I'm also tired of people discounting an ambiguous ending just because they think people are looking to strongly at inception
Inception is one piece of a filmmaking career that gives one reason to believe Nolan would want to do an interpretable or ambiguous ending, have none of you people seen his other films?

I concede this film seems to (after reading the script) indicate in everyday Nolan wanted Bruce to live, I just think they way he did it is shite, for lack of a better word. I also concede that the other batman films are the only Nolan exceptions where e doesn't have ambiguous endings other than how one chooses to interpret the final monologues

I'd still like to have a discussion about the film but everyone keeps coming in dropping a dump and saying that's it, that's the bottom line no ifs ands or buts, well of it is then its a crap ending to one of the greatest trilogies ever (dark knight rises suffers from similar problems as xmen last stand and spiderman 3 but no one seems to notice and everyone hates those movies - myself included)

In reply to an earlier post on Oct 22, 2012 7:07:54 AM PDT
Yeah, that's how I feel, I do now concede that he lives hands down - I just wish it was more ambiguous because I find it to be a clunky ending and can't see why everyone loves it do much, there are huge problems with the film despite its accomplishments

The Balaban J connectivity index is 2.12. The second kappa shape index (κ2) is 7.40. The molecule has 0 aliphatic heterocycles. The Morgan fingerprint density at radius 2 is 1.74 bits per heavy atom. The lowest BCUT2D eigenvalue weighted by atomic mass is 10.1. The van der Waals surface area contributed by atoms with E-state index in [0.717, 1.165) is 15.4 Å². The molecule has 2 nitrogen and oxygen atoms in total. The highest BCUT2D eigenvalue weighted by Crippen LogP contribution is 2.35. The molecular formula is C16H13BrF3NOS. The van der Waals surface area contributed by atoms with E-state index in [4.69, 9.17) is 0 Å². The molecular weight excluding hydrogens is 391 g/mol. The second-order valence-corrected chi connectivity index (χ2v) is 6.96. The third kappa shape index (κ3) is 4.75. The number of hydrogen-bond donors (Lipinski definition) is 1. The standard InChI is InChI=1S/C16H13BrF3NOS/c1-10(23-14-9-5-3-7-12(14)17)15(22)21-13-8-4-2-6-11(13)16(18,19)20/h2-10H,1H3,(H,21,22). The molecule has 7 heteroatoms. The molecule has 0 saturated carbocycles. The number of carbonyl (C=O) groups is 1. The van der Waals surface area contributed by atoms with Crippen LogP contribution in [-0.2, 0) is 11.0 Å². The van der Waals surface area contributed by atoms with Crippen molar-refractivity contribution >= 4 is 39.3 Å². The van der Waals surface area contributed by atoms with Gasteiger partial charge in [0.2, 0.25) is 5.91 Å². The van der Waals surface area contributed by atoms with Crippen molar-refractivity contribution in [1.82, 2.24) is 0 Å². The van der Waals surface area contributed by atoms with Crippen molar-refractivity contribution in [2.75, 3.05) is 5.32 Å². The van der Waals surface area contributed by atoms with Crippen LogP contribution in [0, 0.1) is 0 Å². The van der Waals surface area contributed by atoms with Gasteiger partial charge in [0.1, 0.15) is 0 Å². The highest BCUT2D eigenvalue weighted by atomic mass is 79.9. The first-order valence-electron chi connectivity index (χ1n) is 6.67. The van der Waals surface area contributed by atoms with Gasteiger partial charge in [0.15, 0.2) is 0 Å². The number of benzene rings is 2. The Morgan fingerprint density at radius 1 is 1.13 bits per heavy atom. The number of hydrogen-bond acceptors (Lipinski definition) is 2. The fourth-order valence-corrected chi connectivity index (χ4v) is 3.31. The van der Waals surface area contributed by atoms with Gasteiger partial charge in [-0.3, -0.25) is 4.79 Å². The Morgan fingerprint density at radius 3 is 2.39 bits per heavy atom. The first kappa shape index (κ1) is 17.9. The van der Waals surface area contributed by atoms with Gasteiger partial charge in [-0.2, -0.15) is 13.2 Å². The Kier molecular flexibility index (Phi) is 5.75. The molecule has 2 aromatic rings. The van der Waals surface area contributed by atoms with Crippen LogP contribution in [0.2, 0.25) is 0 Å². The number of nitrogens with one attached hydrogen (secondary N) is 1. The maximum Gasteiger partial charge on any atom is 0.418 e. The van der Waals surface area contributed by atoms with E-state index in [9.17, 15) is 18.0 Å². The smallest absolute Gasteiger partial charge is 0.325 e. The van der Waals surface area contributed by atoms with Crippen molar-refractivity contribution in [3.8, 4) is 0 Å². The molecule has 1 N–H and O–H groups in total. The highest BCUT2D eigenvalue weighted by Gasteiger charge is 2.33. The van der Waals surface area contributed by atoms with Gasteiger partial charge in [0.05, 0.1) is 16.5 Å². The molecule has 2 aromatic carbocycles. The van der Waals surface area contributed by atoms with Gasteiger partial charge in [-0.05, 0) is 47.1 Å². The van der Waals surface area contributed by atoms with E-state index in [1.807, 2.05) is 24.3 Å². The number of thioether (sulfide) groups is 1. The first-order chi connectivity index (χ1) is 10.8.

Also, no guns, no killing apparently doesn't mean much because later batman leads hundreds of gothamd finest to their deaths, why doesn't e just blast the guys with his gun ship - because he can't kill (which I like) but the. All those cops die because he lead them into battle so where does he draw the line, remember dark knight "no one else will die because of me" well hundreds of innocent people died because he couldn't think of a better plan, like I don't know, using his stealth to sneak in and take bane down (since bane is to egotistical to do anything other than fight him one on one)

In reply to an earlier post on Oct 22, 2012 7:21:06 AM PDT
Thing is this is t a John woo Gil , this is t a zombie film, this is t expendables or a McG production , this isn't pirates of the Caribbean curse of the black pearl where will escapes the blown up ship god knows how, this is the sequel to dark knight.

Nothing previously established in this franchise gives credence to the idea of an off screen faked death that is supported by two lines

Another analogy of my own to counter yours

Regardless of whether one likes dead mans chest you have to logically admit that if they'd had jack sparrow get eaten by the kraken or even just showed the ship destroyed by it and the. The others row up to shore and Jack is already there waiting for them you'd be like, "what? How?"
If the characters asked him how and he said, "I'll never tell" you'd be pissed and feel like it was a cheat
Or maybe not, maybe you like under thought out cinema, I enjoy entertainment cinema too but when I see a nolan film I expect plot points to be thought out not slapped together

Posted on Oct 22, 2012 7:04:20 PM PDT